On this edition of ST, guest host Scott Gregory speaks with the widely acclaimed American poet, John Brehm, who grew up in Nebraska, lived for many years in New York City (and then Colorado), and is now based in Portland, Oregon. Brehm has just published his second book of poems, "Help Is On the Way," which won the 2012 Four Lakes Prize in Poetry; his first poetry collection, "Sea of Faith," won the 2004 Brittingham Prize in Poetry.

"What Teachers Make"

Apr 6, 2012

On today's show, we speak by phone with the noted performance poet, former middle-school teacher, and current teachers' advocate Taylor Mali. His new book --- "What Teachers Make: In Praise of the Greatest Job in the World" --- is based on a poem that he wrote several years ago, a spirited and encouraging defense of the teaching profession that has, by now, been seen and forwarded millions of times on Facebook, YouTube, Twitter, and elsewhere. It's a poem that gave heart to an entire movement --- and in this book we get the story of what drove Mali to compose that poem in the first place.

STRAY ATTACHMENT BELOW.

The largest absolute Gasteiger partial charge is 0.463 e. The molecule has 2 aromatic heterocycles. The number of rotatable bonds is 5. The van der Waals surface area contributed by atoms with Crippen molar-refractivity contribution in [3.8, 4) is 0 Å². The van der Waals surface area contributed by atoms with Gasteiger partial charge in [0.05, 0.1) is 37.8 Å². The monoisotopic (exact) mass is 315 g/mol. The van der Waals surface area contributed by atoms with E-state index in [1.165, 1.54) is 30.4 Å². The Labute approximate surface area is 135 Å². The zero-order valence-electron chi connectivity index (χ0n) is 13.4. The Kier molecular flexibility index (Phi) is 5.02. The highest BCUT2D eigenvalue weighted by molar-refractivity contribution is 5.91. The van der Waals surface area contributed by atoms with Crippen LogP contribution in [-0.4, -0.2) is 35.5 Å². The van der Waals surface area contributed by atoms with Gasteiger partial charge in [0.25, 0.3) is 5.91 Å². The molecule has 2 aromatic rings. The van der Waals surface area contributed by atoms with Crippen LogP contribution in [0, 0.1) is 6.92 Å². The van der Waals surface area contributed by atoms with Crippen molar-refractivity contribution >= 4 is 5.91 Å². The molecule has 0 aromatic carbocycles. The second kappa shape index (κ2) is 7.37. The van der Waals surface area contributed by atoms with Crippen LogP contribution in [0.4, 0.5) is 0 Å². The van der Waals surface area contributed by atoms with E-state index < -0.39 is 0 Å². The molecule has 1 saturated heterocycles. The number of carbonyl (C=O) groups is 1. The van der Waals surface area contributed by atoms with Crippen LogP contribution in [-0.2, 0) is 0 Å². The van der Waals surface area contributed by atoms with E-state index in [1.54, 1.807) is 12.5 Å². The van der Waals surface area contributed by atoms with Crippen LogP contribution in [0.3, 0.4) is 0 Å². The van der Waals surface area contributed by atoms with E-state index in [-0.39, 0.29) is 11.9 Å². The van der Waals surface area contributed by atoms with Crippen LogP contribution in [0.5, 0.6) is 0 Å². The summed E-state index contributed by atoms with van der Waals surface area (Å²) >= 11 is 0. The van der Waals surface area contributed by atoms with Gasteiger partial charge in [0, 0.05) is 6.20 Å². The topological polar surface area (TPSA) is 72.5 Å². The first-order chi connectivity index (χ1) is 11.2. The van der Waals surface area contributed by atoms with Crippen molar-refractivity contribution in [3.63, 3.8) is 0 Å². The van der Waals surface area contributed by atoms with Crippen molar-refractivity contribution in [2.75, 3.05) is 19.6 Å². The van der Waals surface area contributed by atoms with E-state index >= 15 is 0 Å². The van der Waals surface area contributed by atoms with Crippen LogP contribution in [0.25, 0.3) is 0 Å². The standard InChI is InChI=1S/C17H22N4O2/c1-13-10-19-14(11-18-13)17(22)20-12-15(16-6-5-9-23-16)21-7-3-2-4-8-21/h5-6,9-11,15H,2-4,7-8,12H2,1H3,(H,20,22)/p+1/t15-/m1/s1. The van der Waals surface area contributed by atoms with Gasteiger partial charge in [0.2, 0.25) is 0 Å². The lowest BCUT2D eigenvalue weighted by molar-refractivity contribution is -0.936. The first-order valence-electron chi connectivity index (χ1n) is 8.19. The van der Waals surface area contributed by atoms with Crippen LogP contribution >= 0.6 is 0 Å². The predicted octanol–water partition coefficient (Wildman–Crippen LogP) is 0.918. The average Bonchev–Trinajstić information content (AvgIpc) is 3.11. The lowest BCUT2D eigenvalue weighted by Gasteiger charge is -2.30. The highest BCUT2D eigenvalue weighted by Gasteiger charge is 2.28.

[Aired Tuesday, March 6th.] On today's show, we speak with the New York-based poet Erica Hunt, who'll give a free-to-the-public reading of her poetry tonight on the TU campus. Her reading is presented by the TU Department of English / Creative Writing; it takes place in the Faculty Study of McFarlin Library, beginning at 7:30pm. As we learn on today's show, Hunt has also worked as a housing organizer, radio producer, poetry teacher, and social justice advocate.